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Golf is back - but certainly not as we know it

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South Korea’s Ye-Rim Choi hits a tee shot on the first hole during the first round of the 42nd KLPGA Championship. The KLPGA is the world’s first major golf tour to be in action amid the coronavirus pandemic. Photo :Chung Sung-Jun/Getty Images

South Korea’s Ye-Rim Choi hits a tee shot on the first hole during the first round of the 42nd KLPGA Championship. The KLPGA is the world’s first major golf tour to be in action amid the coronavirus pandemic. Photo :Chung Sung-Jun/Getty Images

Getty Images

South Korea’s Ye-Rim Choi hits a tee shot on the first hole during the first round of the 42nd KLPGA Championship. The KLPGA is the world’s first major golf tour to be in action amid the coronavirus pandemic. Photo :Chung Sung-Jun/Getty Images

After eight weeks and three days, golf finally resumed on a major tour yesterday with the first round of the KLPGA Championship near Seoul.

If this is what the sport has to look forward to in these new, fanless months, then viewers should prepare to bring their own atmosphere into the living room.

Birdsong could be heard across the broadcast - which came via a stream from Canada - but otherwise there was an eerie quiet as balls hit fairways, greens and the back of the hole. But with a prize-fund of over €2million and a winner's cheque of almost €200,000, silence will indeed be golden for the victor. It's immediately apparent to any viewer that without even a merest ripple of applause, golf does not feel the same. Neither does it look the same.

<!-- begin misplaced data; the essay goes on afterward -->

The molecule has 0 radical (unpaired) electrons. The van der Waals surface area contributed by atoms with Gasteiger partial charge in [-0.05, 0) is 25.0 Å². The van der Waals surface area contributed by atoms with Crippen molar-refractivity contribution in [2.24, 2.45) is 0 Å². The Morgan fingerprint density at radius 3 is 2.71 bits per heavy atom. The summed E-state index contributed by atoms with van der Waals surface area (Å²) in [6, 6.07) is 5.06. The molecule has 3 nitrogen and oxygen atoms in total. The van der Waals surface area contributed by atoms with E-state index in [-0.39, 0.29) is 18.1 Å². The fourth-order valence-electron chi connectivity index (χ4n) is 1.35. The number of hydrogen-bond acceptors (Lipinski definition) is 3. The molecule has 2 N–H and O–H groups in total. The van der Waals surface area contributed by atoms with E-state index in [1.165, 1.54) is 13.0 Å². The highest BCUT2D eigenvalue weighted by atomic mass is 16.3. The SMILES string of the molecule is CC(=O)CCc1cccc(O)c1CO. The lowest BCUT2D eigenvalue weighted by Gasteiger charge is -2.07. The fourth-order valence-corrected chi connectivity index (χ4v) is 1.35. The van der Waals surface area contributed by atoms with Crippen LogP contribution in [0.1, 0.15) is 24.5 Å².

A few of the players wore masks and it was noticeable that, by and large, they were pulling their own clubs from the bags as their caddies - all of whom were reported to have worn masks - tried to obey social distancing.

However, on this evidence, it is simply not feasible to expect the two-metre gap to last for the full 18 holes. And wait until the players reach the tension of Sunday, when they will increasingly rely on their compadres.

The safety procedures at Lakewood Country Club in Yangju, 20 miles north of the South Korean capital, include temperature checks and hi-tech sanitisers that require the players to walk through a device beaming UV light on their way to the range. Players must eat their lunch alone, with the solitary seats at the tables facing in one direction, while the media's desks are in the open air.

Despite a recent spike in infections in a country that has been hailed as one of the benchmark-setters in controlling the Covid-19 pandemic, no testing at the course is deemed necessary.

Korea had yet to feature a tournament this year, so the full starting sheet was no surprise, and with three members of the world's top 10 in attendance, there can be no doubt that this is a serious event, although none of that trio figured on the first-day leaderboard.

World No 3 Park Sung-hyun, the two-time Major winner, was dismayed with her putting but vowed to bounce back from her 73. Instead, Bae Seon-woo, Kim Char-young and Hyun Selin led the way after shooting five-under 67s. Of these, Bae, the world No 33 is the best known. The 26-year-old won the last tournament she played in December.

The LPGA Tour resumes in mid-July and it is increasingly confident that the British Open at Troon in August will go ahead, albeit behind closed doors. (© Daily Telegraph, London)

Telegraph.co.uk